What’s been most exciting about your career in conservation?
I had a background in integrated pest management, and a year or two after I joined AFT, I had the opportunity to work with the U.S. Environmental Protection Agency. At that point, they were trying to focus on specialty crops and the need to wean farmers away from organophosphates and transition to them safer pesticides, and hopefully to integrated pest management.
That was really cool because we were working with a lot of university researchers. We were actually getting IPM implemented on the ground and helping specialty crop growers make these transitions, figure out barriers and hurdles and what would work.
We also had a little earmark in the federal agreement to do work in Hawaii and the western Pacific. Agriculture in Hawaii is totally different from the mainland. Very few farmers actually own their land. Most of them are basically leasing land from agricultural parks—we’re talking five to 10 acres with a heavy emphasis on specialty crops, including growing flowers and that sort of thing. There were some growers that were growing corn on larger acreage, and I know while I was still working out there, biotech companies were coming out and testing some of their genetic corn varieties. And researchers were experimenting with growing tea and other crops that could replace the disappearing pineapple production. There was also an incredible diversity of growers in the islands. That was also a highlight.
All these years I’ve worked with AFT, I’ve never been bored. There’s always another project, another team of researchers that you’re working with, a policy that suddenly catches fire and it actually gets implemented. It’s that thrill of being involved on the ground floor and actually seeing something go into law that actually has an impact. For somebody that was originally an academic, that’s just an amazing feeling.
For so many academics, it can be very laborious: You develop a hypothesis, you test the hypothesis, you write a scientific publication, it gets peer-reviewed, you may get some flattering words said about your research, and other researchers may quote it. I think that you’ll find that with a lot of people that work with advocacy groups. It’s that ability to maybe, at some point, have an impact.
What are your predictions about the most game-changing opportunities ahead for U.S. conservation agriculture in the next two to five years?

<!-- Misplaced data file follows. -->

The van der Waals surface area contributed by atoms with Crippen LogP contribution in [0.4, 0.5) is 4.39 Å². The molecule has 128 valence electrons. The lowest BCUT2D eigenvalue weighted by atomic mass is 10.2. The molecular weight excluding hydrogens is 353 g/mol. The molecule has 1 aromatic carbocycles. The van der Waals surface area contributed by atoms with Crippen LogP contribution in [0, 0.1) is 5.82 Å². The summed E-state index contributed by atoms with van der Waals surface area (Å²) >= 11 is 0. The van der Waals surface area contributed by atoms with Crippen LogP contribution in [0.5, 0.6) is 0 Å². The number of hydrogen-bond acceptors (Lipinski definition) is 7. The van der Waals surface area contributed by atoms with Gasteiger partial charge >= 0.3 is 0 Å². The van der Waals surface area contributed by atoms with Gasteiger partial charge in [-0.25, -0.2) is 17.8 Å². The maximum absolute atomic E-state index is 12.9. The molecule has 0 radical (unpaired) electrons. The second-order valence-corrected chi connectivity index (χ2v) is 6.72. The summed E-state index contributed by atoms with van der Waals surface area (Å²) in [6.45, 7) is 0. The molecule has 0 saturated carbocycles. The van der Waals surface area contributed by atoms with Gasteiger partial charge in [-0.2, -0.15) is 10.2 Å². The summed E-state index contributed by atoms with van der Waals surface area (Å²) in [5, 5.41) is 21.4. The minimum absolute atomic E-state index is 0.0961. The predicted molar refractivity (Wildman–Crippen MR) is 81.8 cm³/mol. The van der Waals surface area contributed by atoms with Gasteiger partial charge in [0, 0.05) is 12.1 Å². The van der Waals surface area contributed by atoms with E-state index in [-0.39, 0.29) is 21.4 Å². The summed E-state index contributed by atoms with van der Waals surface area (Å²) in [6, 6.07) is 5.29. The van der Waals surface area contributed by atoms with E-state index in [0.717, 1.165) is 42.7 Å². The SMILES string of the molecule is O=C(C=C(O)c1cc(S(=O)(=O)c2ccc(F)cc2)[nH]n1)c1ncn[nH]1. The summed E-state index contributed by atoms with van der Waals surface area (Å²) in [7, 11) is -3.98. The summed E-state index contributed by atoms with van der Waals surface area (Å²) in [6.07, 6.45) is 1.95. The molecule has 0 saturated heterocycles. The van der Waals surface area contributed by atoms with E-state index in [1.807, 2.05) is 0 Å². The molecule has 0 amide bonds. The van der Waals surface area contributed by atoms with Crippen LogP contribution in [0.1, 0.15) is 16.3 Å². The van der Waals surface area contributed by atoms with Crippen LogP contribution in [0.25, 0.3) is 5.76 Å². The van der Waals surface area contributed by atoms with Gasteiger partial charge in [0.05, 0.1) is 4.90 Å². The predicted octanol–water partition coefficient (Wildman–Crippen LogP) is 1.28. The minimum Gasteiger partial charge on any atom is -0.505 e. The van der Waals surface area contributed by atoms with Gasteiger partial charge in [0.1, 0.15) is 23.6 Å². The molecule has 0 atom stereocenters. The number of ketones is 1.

So much of that depends on the next farm bill, right? I don’t really want to get political, but certainly the change in administration has made me a little more optimistic because I know that [President Joe Biden’s] incoming administration is going to address climate change, and that to me is the largest issue looming above agriculture right now.
As you know, so much of ag and production ag is dealing with the weather. To start addressing climate change, to start really thinking about how we manage the landscape, to think about how important it will be to reintroduce diversity into agriculture—there’s incredible opportunity there.
All the work AFT is doing on regenerative agriculture, focusing on soil health, and thinking about practices so that agriculture can become part of the solution instead of being part of the problem, it just opens up all sorts of opportunities. It’s not going to be easy.
What we’ve learned during my career is that it’s very difficult to change the way you grow things on a farm. There are equipment challenges, there are distribution challenges, there are marketing challenges. It’s so much easier to do what you’ve always done. We have an aging farm population, and being an aging senior myself, I know it’s very difficult to think about changing habits. At the same time, I think there will be incredible opportunities for producers if they seize those opportunities.
What are your biggest concerns or fears about conservation agriculture in the U.S. today?
Part of the reason that we’ve looked at tradeoffs between agriculture, biodiversity and wildlife habitat, and the role that agriculture could play, is that agriculture has really had a huge impact on biodiversity and wildlife. For the most part, it’s been a very detrimental impact.
Part of that is just because agriculture occupies so much of our landscape. It’s such a huge land use in this country that of course it’s going to have an impact. But particularly when we changed over into more monocultures, getting rid of hedge rows and anything that was blocking the use of large equipment, agriculture truly started having a huge impact, relying more on chemicals.
It started to play out with the die-off of pollinators because it has an absolutely devastating impact on any crop that needs to be pollinated. As entomologists, we’ve known this for a long time: When you go to a monoculture and if you start relying too heavily on genetically modified crops, you start getting insect resistance, you start getting weed resistance. Also, invasive species are coming in, and climate is not helping at this point. We’re no longer seeing the die-offs of overwintering pests in the Midwest that we used to get so some of our pest insects are coming back pretty strong in spring and summer.